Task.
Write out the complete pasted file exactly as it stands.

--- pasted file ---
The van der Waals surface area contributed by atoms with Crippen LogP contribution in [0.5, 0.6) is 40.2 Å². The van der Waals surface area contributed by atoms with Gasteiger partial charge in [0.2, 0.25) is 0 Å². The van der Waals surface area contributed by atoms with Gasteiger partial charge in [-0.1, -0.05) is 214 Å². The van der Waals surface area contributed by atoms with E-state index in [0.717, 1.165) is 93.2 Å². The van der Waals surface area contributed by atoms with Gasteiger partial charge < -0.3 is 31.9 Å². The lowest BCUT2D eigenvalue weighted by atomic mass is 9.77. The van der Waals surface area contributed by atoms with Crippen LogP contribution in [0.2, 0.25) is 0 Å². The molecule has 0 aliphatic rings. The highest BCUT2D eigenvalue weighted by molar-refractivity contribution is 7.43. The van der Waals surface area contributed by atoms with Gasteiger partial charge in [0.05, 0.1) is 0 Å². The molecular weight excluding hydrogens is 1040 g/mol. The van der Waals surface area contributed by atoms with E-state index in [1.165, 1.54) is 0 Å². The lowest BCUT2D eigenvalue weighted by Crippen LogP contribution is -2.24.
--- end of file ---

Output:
The van der Waals surface area contributed by atoms with Crippen LogP contribution in [0.5, 0.6) is 40.2 Å². The van der Waals surface area contributed by atoms with Gasteiger partial charge in [0.2, 0.25) is 0 Å². The van der Waals surface area contributed by atoms with Gasteiger partial charge in [-0.1, -0.05) is 214 Å². The van der Waals surface area contributed by atoms with E-state index in [0.717, 1.165) is 93.2 Å². The van der Waals surface area contributed by atoms with Gasteiger partial charge < -0.3 is 31.9 Å². The lowest BCUT2D eigenvalue weighted by atomic mass is 9.77. The van der Waals surface area contributed by atoms with Crippen LogP contribution in [0.2, 0.25) is 0 Å². The molecule has 0 aliphatic rings. The highest BCUT2D eigenvalue weighted by molar-refractivity contribution is 7.43. The van der Waals surface area contributed by atoms with Gasteiger partial charge in [0.05, 0.1) is 0 Å². The molecular weight excluding hydrogens is 1040 g/mol. The van der Waals surface area contributed by atoms with E-state index in [1.165, 1.54) is 0 Å². The lowest BCUT2D eigenvalue weighted by Crippen LogP contribution is -2.24.